Current European Monarchies

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I love maps! I just discovered how to create various maps here at MBR and I am working on more. Below, the current monarchies/duchies/principalities of Europe. Place your cursor over the country of interest for more.

Current Monarchies: Europe/Scandinavia Placeholder
Current Monarchies: Europe/Scandinavia
Also included but hard to see: Liechtenstein (Prince Hans Adam II) and Monaco (Prince Albert II)

Queen Elizabeth II Longest Reigning Monarch in British History

Queen of United Kingdom (as well as Canada, Au...

Queen Elizabeth II, long she has reigned! (Photo credit: Wikipedia)

The moment that once seemed so distant has now arrived: Queen Elizabeth II is the longest reigning monarch in British history.

People all across the UK – and the world – are celebrating the Queen’s record-breaking achievement, well aware that this is not something every generation gets to see.

As a long-time fan of the Queen, I have to say that I am extremely proud of this moment. This is history that will be talked about for generations, and it is unlikely that another British monarch will reach this milestone for a very long time.

Despite this momentous occasion, the Queen herself is not celebrating the milestone. At least, not publicly. Elizabeth is sticking to her business-as-usual repertoire because A.) she doesn’t want to be seen as being triumphant over her great-great-grandmother, the venerable Queen Victoria.  We must also note that B.) the Queen publicly celebrates her 90th birthday in 2016. With barely a year between events, combined with her reverence for Victoria, Elizabeth is right in keeping this year’s milestone low-key.

Elizabeth has personified grace and decorum since her earliest days, and her time as queen is no exception. Not only is she impressive on the surface, underneath the glamour of pageantry and tiaras lies a solid work ethic and devotion to representing her people. After a life of service, it seems as though there is nothing that the Queen doesn’t know or hasn’t experienced. More to the point, it has been a life of duty and tradition under a bright spotlight, something that only a handful of people could tolerate. Where most would crack, the Queen carries on.

It is hard to say what hasn’t already been said. Reams of paper and columns of digital space have been devoted to Her Majesty’s record-breaking for days. I think, however, I can speak for all of us as I wrap up: Queen Elizabeth II has been, and will continue to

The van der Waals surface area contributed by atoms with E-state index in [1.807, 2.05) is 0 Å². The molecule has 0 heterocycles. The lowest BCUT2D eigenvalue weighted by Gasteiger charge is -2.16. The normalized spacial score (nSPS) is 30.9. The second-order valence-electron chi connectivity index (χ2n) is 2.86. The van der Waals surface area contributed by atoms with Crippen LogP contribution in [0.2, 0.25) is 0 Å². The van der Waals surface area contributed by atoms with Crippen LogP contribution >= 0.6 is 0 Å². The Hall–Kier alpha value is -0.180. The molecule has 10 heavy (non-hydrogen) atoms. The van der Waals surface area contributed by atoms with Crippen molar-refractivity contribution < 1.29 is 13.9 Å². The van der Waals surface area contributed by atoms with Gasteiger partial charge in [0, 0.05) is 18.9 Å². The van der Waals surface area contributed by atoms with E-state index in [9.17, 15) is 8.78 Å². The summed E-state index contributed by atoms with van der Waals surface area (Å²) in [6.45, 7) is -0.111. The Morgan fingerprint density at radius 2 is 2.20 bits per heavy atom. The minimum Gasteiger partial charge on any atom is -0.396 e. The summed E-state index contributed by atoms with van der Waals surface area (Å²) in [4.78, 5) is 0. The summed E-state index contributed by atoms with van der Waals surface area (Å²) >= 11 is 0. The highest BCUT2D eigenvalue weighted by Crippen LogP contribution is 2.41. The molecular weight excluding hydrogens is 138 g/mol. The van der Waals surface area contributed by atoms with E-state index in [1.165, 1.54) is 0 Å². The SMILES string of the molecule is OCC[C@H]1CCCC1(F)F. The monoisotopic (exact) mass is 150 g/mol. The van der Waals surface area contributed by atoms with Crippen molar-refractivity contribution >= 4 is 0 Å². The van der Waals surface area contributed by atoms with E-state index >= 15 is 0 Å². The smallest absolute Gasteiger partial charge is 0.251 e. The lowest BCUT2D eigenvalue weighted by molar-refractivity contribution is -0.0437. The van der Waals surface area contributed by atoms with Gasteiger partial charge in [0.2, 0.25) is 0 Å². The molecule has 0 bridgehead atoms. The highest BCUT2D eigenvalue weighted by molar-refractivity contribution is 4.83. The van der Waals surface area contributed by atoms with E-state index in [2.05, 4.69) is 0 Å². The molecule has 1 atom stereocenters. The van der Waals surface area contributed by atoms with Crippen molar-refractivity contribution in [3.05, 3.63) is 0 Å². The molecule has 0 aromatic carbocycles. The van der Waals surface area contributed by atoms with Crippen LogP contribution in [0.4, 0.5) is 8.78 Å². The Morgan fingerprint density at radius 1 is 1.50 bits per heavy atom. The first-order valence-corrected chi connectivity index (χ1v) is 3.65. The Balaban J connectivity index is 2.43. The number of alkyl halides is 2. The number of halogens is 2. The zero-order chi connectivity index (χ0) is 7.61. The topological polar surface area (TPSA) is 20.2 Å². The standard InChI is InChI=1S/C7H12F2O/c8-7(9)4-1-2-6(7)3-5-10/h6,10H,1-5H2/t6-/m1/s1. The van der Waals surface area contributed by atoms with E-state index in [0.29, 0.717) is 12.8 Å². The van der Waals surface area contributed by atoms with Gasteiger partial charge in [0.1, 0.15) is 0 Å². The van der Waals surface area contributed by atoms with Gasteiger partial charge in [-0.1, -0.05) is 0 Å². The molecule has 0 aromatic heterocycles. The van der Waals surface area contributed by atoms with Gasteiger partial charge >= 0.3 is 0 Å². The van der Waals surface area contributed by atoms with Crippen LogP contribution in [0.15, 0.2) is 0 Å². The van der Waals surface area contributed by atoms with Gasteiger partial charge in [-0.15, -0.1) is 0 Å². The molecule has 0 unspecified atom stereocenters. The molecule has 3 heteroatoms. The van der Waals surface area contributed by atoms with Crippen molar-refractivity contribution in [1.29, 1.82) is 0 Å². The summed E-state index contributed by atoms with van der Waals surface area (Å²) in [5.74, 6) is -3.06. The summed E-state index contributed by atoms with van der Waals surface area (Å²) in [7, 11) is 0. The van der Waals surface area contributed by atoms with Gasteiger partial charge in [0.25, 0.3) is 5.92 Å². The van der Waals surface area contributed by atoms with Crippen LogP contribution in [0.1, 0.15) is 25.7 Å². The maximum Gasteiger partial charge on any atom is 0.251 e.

be, a distinct figure upon whom the hopes of better days can be seen. Long she has reigned, and may she continue to do so.

Richard III Reinterred in Leicester

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Over 500 years have passed since King Richard III was killed during battle at Bosworth Field in 1485. He was buried in a monastery, but it had been destroyed long ago. The rumor persisted that his bones had been tossed into the nearby river and washed away forever.

Today the mystery has been put to rest and now, in the year 2015, the king gets a second burial. Richard III has been reinterred in Leicester Cathedral in a simple oak coffin after a procession and proper funeral.

It all began in 2012 when excavation was underway in a parking lot in Leicester, England. While digging, human bones were discovered by workers. Grisly, to say the least.

When it was discovered where they were digging, archaeologists raced to the site of the excavation to determine who had been buried. After removing the bones and reassembling them, they saw that the spine had a curve that attested to the real Richard, described in life as a “hunchback”.

After tracking down descendants of Richard’s sister, Anne, scientists took DNA from cheek cells to ascertain the identity of the bones. Could it be?

The monastery in which the king had been buried was dissolved and the church was demolished in 1536. Richard’s remains were rumored to have been tossed into a nearby river, never to be seen again. Their whereabouts were one of the biggest historical mysteries in the world.

Philippa Langley, a screenwriter and researcher of Richard III, was convinced that Richard’s grave had not been desecrated during the dissolution of the monastery. She proposed that he still lay where he had been buried, and she was correct.

After the tests returned, the announcement was made: the king had been found, five centuries after his death.

Wax replicas of the king have been made to recreate his likeness. A recent figure contends that Richard III was actually blond and blue-eyed. Excitement grew over the discovery and the plans to reinter the king. Unfortunately, as excitement grew so did arguments. Where should the king be buried? The towns of Leicester and York disputed the other’s claim over the king. After judicial review, it was settled that Leicester would be the home of the remains.

Today the king was carried back to Leicester in an emotional but dignified procession, a more pleasant and modern-day recreation of the journey the king’s body originally made from the battle site.

In a wonderful and touching conclusion to the king’s reburial, it has been revealed that Michael Ibsen, a descendant of Richard’s sister, has made the king’s coffin.

Canadian-born Ibsen is a cabinet-maker by trade. After providing DNA from a cheek swab to identify Richard, Isben helped make history. For his contribution, Isben was asked to be further involved in the process of Richard’s reburial by putting his skills to work making the king’s coffin. It is a high honor, indeed.

Says Isben: “”When you’re working away you just focus on joining two bits of wood, but at the end of the day when you stand back and think ‘I’m building Richard III’s coffin,’ it’s incredible.”

 

Related:

Richard III Reburial Celebration – LiveScience

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